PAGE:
Transport fireworks safely by car

It’s that time of year when children are getting excited and mums are warning dads not to get carried away buying industrial quantities of fireworks that resemble a bunker buster. But while plenty of guidance is given to help everyone have a safe fireworks display at home or in public, little thought is given on how to transport fireworks safely by car.

Fireworks are extremely dangerous. The Government’s last recorded figures on injuries caused by fireworks, from 2005, showed that 990 people were hurt during a four week period around November 5.

However, there are some sensible tips and several essential steps that drivers should take to ensure that carrying fireworks in a car doesn’t result in a serious accident.

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How to buy a used electric car with a lapsed manufacturer warranty

Warranty wisdom

Nissan’s Leaf has now been on sale in the UK since 2011 (Picture © Nissan)

Electric cars have become increasingly popular among savvy drivers looking to plug into cheaper running costs. With the most successful model ‑ Nissan’s Leaf ‑ now five years old, ever more used electric cars that are no longer covered by a manufacturer’s warranty will be for sale. This guide should ensure you end up with a car that puts some spark into your life rather than leaving you feeling flat.

What is there to look out for?

There might not be much to do beneath the bonnet of an electric car, apart from topping up the windscreen washer bottle, but there are still

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Illegal tyres are behind half the defective vehicles police stop in the UK

Illegal tyres

Experts believe there could be millions of illegal tyres on our roads

Illegal tyres are becoming an ever more regular occurrence when police stop cars for vehicle defects. With winter approaching and the threat of more adverse weather conditions, drivers are being urged to pay more attention to their tyres.

By analysing data from Britain’s police forces, researchers from garage chain Kwik Fit found that half (50 per cent) of the defective vehicles stopped in 2015 had illegal tyres. That’s up by 10 per cent over 2013. Two thirds (65 per cent) of drivers who were given penalty points for a dangerous vehicle had tyres below the minimum 1.6mm tread depth.

A quarter of cars stopped with dodgy rubber (26 per cent) had tyres with the cord or ply exposed. Cords are part of the structure of a tyre. If you can see them it means the tyre is seriously worn and possibly structurally damaged and could be liable to suffer a sudden deflation or blow out.

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Expert tips: how to stay safe driving in the rain

Expert tips: how to stay safe when driving in the rain

It’s been a great summer with long, warm days that have been as appreciated by drivers as they have by those putting up a deckchair or firing up the barbeque. However, the autumn weather is bringing rain to Britain, which makes for more difficult driving conditions.

Despite modern cars brimming with electronic systems that can help prevent an accident, all experts agree that it’s important drivers adjust their driving style to allow for the challenges that wet roads present man and machine. We asked Daffyd Williams, a professional driving instructor and driving team manager at Mercedes-Benz World, for his expert tips on staying safe when driving in the rain.

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Part-worn tyres shock: Second-hand rubber that may cost drivers dear

Part-worn tyres

This tyre is illegally damaged but it was still sold by a dealer as a part-worn (Picture © TyreSafe)

Second-hand or part-worn tyres are a booming business in Britain. But these tyres, often sold under the premise of saving drivers money, could be at best a waste of money, at worst lethal.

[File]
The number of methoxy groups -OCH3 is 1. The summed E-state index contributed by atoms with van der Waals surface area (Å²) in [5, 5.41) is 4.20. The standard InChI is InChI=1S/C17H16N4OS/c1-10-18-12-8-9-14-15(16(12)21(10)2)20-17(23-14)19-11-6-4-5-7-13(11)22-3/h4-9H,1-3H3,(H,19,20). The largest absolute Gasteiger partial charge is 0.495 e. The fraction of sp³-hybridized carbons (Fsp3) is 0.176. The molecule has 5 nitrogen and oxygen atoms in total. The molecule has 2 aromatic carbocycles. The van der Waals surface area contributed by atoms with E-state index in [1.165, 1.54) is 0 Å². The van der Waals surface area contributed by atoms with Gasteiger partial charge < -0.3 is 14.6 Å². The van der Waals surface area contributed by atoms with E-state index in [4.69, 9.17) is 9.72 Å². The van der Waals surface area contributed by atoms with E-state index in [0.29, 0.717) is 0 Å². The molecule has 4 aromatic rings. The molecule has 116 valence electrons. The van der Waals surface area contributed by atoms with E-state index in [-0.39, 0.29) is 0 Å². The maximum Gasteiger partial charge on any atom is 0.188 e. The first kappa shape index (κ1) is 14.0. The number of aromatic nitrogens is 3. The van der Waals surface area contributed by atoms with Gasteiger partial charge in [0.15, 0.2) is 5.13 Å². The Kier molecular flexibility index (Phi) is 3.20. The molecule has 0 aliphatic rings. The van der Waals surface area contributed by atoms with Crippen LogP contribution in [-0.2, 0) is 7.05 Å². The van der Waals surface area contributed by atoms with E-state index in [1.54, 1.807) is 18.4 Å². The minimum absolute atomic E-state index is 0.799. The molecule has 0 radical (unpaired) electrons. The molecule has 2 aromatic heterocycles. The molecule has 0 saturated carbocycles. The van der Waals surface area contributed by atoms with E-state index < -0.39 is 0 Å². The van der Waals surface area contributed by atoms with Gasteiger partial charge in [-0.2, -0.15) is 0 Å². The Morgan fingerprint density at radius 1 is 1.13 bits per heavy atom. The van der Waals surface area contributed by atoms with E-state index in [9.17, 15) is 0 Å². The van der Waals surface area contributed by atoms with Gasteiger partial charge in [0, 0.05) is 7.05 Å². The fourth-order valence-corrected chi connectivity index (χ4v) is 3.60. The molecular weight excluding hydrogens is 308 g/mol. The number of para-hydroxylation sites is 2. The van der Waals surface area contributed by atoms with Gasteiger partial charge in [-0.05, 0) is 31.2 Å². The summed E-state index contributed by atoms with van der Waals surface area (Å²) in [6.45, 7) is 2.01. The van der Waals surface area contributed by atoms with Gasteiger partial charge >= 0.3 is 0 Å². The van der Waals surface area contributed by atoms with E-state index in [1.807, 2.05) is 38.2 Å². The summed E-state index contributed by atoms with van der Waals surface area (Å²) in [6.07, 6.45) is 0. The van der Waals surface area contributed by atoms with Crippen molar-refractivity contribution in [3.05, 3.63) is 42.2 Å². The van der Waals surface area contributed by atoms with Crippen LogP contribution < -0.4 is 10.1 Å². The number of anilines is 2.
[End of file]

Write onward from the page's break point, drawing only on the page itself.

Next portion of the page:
Tyre trade experts estimate that every year between four and a half and six million part-worn tyres are sold in the UK. However, when campaigning charity TyreSafe conducted research it found that 98 per cent were sold illegally and 34 per cent had potentially dangerous defects.

What is a part-worn tyre?

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Why October is a great time for a used car bargain – and how to haggle with dealers

Used car bargain

What driver doesn’t love bagging a used car bargain? Saving thousands of pounds can give a warmer glow than spending two weeks on a sun lounger in the Med. And there are few better times of the year than October to buy a great car at a knockdown price.

Every March and September, the registration prefix changes for new cars. It’s a way for drivers and the motor trade to differentiate between the age of cars, and in a nation obsessed about keeping up with the Joneses, the effect is to create dramatic seasonal spikes in new car sales.

This is great news for the canny car buyer. The market is flooded with second-hand cars that have been traded in as a part-exchange, and when there’s more supply than demand, car dealers have to pull together some seriously competitive deals to help sell all that second-hand stock.

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UK road safety: car buyers urged to pick safer cars to cut deaths in at-risk road users

UK Road safety

It’s claimed drivers should buy EuroNCAP 5-star cars such as the Volvo XC90

British car buyers have been urged to choose only top rated cars for safety after new research revealed a worrying trend that could be costing lives. When it comes to sales of new cars that are ranked best for pedestrian protection in crashes, the UK lines up 19th of the 28 European countries. According to the executive director of the Parliamentary Advisory Council for Transport Safety (PACTS), this could be preventing Britain from cutting deaths to vulnerable road users such as pedestrians and cyclists.

The UK’s road safety struggle

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Tow car of the year: Best cars for pulling caravans, boats or other trailers

Tow car

You can’t employ any old motor as a tow car. Pulling something heavy such as a caravan, boat or trailer requires a broad range of abilities from a car. That’s why every year the Caravan Club awards its Tow Car of the Year gong.

In the words of the Caravan Club: “Our annual tow car competition puts a variety of cars to the test, to provide members with an evaluation and recommendation on which are the best buys for 2017.” Continue reading